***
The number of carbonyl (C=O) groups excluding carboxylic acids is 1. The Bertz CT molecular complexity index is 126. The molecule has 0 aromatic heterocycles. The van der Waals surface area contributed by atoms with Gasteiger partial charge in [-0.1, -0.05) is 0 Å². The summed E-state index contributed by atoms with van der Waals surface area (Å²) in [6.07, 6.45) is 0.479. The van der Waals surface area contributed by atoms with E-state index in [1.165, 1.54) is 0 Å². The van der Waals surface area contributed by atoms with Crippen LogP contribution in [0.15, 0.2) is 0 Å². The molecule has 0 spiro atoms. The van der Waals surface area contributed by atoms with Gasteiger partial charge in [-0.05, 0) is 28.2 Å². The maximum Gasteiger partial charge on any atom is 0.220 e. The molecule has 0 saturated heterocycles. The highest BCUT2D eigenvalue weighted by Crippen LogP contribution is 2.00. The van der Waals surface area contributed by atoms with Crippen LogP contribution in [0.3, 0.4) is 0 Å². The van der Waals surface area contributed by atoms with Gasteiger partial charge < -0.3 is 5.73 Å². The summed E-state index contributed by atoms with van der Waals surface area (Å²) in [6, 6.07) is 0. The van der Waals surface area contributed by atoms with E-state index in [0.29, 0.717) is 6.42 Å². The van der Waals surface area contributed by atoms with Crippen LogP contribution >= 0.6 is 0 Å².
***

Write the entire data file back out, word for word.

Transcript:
The number of carbonyl (C=O) groups excluding carboxylic acids is 1. The Bertz CT molecular complexity index is 126. The molecule has 0 aromatic heterocycles. The van der Waals surface area contributed by atoms with Gasteiger partial charge in [-0.1, -0.05) is 0 Å². The summed E-state index contributed by atoms with van der Waals surface area (Å²) in [6.07, 6.45) is 0.479. The van der Waals surface area contributed by atoms with E-state index in [1.165, 1.54) is 0 Å². The van der Waals surface area contributed by atoms with Crippen LogP contribution in [0.15, 0.2) is 0 Å². The molecule has 0 spiro atoms. The van der Waals surface area contributed by atoms with Gasteiger partial charge in [-0.05, 0) is 28.2 Å². The maximum Gasteiger partial charge on any atom is 0.220 e. The molecule has 0 saturated heterocycles. The highest BCUT2D eigenvalue weighted by Crippen LogP contribution is 2.00. The van der Waals surface area contributed by atoms with Crippen LogP contribution in [0.3, 0.4) is 0 Å². The van der Waals surface area contributed by atoms with Gasteiger partial charge < -0.3 is 5.73 Å². The summed E-state index contributed by atoms with van der Waals surface area (Å²) in [6, 6.07) is 0. The van der Waals surface area contributed by atoms with E-state index in [0.29, 0.717) is 6.42 Å². The van der Waals surface area contributed by atoms with Crippen LogP contribution >= 0.6 is 0 Å².